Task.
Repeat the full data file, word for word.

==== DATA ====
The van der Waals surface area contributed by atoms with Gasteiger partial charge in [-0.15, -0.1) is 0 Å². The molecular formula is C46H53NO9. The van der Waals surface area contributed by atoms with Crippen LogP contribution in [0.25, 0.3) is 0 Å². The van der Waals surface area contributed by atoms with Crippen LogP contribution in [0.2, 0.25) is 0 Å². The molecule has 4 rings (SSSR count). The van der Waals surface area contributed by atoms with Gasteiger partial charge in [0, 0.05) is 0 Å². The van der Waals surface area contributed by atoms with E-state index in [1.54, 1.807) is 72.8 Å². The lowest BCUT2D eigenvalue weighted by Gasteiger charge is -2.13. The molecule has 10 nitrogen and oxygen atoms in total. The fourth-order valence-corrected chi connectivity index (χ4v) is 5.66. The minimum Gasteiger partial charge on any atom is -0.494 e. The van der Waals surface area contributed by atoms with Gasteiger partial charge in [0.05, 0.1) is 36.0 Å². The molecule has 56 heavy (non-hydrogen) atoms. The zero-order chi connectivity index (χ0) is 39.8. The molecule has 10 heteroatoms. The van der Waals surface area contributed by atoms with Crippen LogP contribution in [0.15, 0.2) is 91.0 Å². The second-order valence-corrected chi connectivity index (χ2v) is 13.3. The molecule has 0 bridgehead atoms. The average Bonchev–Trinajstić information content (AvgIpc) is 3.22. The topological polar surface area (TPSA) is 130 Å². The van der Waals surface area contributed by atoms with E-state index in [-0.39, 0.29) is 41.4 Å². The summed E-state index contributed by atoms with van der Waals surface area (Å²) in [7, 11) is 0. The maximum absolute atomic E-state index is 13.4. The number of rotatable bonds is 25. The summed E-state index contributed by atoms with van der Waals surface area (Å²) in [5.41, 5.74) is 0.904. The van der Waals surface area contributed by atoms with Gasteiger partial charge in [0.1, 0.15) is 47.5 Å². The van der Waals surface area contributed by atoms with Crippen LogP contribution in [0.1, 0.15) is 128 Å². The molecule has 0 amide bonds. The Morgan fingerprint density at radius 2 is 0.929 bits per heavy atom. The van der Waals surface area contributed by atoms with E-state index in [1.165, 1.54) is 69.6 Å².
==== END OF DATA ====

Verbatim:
The van der Waals surface area contributed by atoms with Gasteiger partial charge in [-0.15, -0.1) is 0 Å². The molecular formula is C46H53NO9. The van der Waals surface area contributed by atoms with Crippen LogP contribution in [0.25, 0.3) is 0 Å². The van der Waals surface area contributed by atoms with Crippen LogP contribution in [0.2, 0.25) is 0 Å². The molecule has 4 rings (SSSR count). The van der Waals surface area contributed by atoms with Gasteiger partial charge in [0, 0.05) is 0 Å². The van der Waals surface area contributed by atoms with E-state index in [1.54, 1.807) is 72.8 Å². The lowest BCUT2D eigenvalue weighted by Gasteiger charge is -2.13. The molecule has 10 nitrogen and oxygen atoms in total. The fourth-order valence-corrected chi connectivity index (χ4v) is 5.66. The minimum Gasteiger partial charge on any atom is -0.494 e. The van der Waals surface area contributed by atoms with Gasteiger partial charge in [0.05, 0.1) is 36.0 Å². The molecule has 56 heavy (non-hydrogen) atoms. The zero-order chi connectivity index (χ0) is 39.8. The molecule has 10 heteroatoms. The van der Waals surface area contributed by atoms with Crippen LogP contribution in [0.15, 0.2) is 91.0 Å². The second-order valence-corrected chi connectivity index (χ2v) is 13.3. The molecule has 0 bridgehead atoms. The average Bonchev–Trinajstić information content (AvgIpc) is 3.22. The topological polar surface area (TPSA) is 130 Å². The van der Waals surface area contributed by atoms with E-state index in [-0.39, 0.29) is 41.4 Å². The summed E-state index contributed by atoms with van der Waals surface area (Å²) in [7, 11) is 0. The maximum absolute atomic E-state index is 13.4. The number of rotatable bonds is 25. The summed E-state index contributed by atoms with van der Waals surface area (Å²) in [5.41, 5.74) is 0.904. The van der Waals surface area contributed by atoms with Gasteiger partial charge in [0.1, 0.15) is 47.5 Å². The van der Waals surface area contributed by atoms with Crippen LogP contribution in [0.1, 0.15) is 128 Å². The molecule has 0 amide bonds. The Morgan fingerprint density at radius 2 is 0.929 bits per heavy atom. The van der Waals surface area contributed by atoms with E-state index in [1.165, 1.54) is 69.6 Å².